Libya: Amazigh demand equality and respect
The Amazigh people in north Africa in general, and in Libya specifically, have been suppressed for centuries. However the worst suppression has been during these past five decades.
Since Libya gained independence in 1951 the Amazigh were sidelined and deprived of all the rights of indigenous people. The worst was in Ghadafi's time between 1969-2011, when we were denied even to say that we were Amazigh, name our kids Amazigh names, teach our language or even sing in our language, and get any history books that mention Amazigh.
After Ghadafi was gone and Libya started a new era we thought that we were going to build a democratic free civilian state where human rights are respected and all Libyans treated equally. Yet what we are seeing now is just like the old day.
Even though we broke the fear barrier and we are speaking out, demonstrating and demanding respect for our culture and language, and inclusion in the new constitution, neither the government nor most of the political parties are positive about this.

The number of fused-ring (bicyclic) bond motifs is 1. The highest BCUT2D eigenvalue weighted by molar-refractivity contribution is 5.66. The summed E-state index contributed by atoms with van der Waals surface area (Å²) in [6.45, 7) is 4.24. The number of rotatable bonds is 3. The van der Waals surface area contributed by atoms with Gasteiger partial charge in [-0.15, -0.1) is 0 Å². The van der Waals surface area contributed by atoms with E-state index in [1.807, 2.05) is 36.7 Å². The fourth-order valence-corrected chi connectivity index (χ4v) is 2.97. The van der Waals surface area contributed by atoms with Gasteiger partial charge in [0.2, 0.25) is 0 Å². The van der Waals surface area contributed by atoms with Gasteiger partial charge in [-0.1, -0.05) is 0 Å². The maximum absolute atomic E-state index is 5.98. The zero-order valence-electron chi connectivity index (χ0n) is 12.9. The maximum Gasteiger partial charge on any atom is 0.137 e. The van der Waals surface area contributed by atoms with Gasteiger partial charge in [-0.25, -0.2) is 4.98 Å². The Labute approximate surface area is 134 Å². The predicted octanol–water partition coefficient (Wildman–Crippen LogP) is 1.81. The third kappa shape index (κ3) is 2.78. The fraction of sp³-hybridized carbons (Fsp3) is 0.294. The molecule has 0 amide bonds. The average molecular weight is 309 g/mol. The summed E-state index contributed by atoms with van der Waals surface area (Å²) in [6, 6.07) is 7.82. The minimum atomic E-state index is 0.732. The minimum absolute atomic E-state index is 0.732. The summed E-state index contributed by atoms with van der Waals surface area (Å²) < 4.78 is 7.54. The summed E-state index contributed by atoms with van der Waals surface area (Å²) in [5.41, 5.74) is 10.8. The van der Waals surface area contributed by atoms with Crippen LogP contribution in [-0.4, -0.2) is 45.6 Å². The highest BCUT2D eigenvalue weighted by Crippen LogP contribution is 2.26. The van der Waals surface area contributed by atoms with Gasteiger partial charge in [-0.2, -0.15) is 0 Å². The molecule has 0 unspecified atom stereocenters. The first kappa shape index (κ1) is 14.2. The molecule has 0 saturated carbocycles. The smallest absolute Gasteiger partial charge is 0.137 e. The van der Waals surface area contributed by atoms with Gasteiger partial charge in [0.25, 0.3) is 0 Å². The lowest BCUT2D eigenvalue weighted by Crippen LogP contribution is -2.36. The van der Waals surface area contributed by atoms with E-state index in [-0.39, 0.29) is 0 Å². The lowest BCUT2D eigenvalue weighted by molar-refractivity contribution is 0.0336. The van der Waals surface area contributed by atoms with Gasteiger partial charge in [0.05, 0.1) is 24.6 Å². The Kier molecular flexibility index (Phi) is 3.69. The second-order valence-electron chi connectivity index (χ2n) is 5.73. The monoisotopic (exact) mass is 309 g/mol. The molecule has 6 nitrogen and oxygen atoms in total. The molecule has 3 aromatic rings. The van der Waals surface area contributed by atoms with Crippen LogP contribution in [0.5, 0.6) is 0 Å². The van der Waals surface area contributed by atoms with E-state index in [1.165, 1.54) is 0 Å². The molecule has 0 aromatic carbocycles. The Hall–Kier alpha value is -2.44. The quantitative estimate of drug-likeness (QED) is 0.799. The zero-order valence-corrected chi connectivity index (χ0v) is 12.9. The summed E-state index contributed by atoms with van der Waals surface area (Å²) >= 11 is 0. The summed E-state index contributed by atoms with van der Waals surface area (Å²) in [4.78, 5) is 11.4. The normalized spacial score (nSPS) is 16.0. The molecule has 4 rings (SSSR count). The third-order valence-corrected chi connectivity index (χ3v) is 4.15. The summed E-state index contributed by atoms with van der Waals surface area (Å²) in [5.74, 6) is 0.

The national TV station denies us time to introduce programs in Amazigh language. The government is not supporting any Amazigh newspaper even though they support newspapers in Arabic, and they still do not recognize Amazigh language as second official language or permit teaching of it in our schools.
So we still live in the same conditions as we were before. The only difference is that we are talking and speaking up without being killed or jailed.
The government has now introduced new history books instead of Ghadafi's misleading books, but these new books are just as bad. They do not present the real history of Libya and they talk mostly about the Arabian history, ignoring the history of Amazigh Libya that extends to tens of thousands of years with great civilizations.
So the civil society community asked our Amazigh representatives in the national congress and the education officials in the Amazigh towns to meet in Zwara city on the 6 October 2011 to discuss this situation. They decided to ask the government to rewrite these school history books and called for a one day strike.
We hope that the Ministry of Education will eventually listen to us, we hope the government will listen because we are not going to give up any more. They must listen and respect the fact that there are other people in Libya, not just Arab, indigenous people that were here long before the Arabs came.
We only seek fairness, equality and justice. We want Libya to be for all Libyans.
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